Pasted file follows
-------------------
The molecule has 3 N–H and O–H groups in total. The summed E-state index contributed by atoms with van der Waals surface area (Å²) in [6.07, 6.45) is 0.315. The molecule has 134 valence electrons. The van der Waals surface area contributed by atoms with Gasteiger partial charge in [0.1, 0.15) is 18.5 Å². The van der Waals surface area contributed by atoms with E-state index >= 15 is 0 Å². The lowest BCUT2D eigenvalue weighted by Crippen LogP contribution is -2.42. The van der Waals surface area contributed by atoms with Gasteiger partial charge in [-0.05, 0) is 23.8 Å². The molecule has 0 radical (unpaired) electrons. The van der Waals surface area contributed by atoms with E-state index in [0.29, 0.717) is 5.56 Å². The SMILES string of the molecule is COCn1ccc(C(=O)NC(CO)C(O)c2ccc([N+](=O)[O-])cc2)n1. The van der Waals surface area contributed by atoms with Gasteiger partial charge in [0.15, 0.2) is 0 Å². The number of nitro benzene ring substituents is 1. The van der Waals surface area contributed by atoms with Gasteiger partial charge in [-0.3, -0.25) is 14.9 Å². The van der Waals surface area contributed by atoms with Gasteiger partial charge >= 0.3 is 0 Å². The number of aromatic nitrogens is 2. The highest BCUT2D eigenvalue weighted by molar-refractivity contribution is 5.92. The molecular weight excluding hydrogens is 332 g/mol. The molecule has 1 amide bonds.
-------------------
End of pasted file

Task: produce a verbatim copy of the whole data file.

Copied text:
The molecule has 3 N–H and O–H groups in total. The summed E-state index contributed by atoms with van der Waals surface area (Å²) in [6.07, 6.45) is 0.315. The molecule has 134 valence electrons. The van der Waals surface area contributed by atoms with Gasteiger partial charge in [0.1, 0.15) is 18.5 Å². The van der Waals surface area contributed by atoms with E-state index >= 15 is 0 Å². The lowest BCUT2D eigenvalue weighted by Crippen LogP contribution is -2.42. The van der Waals surface area contributed by atoms with Gasteiger partial charge in [-0.05, 0) is 23.8 Å². The molecule has 0 radical (unpaired) electrons. The van der Waals surface area contributed by atoms with E-state index in [0.29, 0.717) is 5.56 Å². The SMILES string of the molecule is COCn1ccc(C(=O)NC(CO)C(O)c2ccc([N+](=O)[O-])cc2)n1. The van der Waals surface area contributed by atoms with Gasteiger partial charge in [0.15, 0.2) is 0 Å². The number of nitro benzene ring substituents is 1. The van der Waals surface area contributed by atoms with Gasteiger partial charge in [-0.3, -0.25) is 14.9 Å². The van der Waals surface area contributed by atoms with Gasteiger partial charge >= 0.3 is 0 Å². The number of aromatic nitrogens is 2. The highest BCUT2D eigenvalue weighted by molar-refractivity contribution is 5.92. The molecular weight excluding hydrogens is 332 g/mol. The molecule has 1 amide bonds.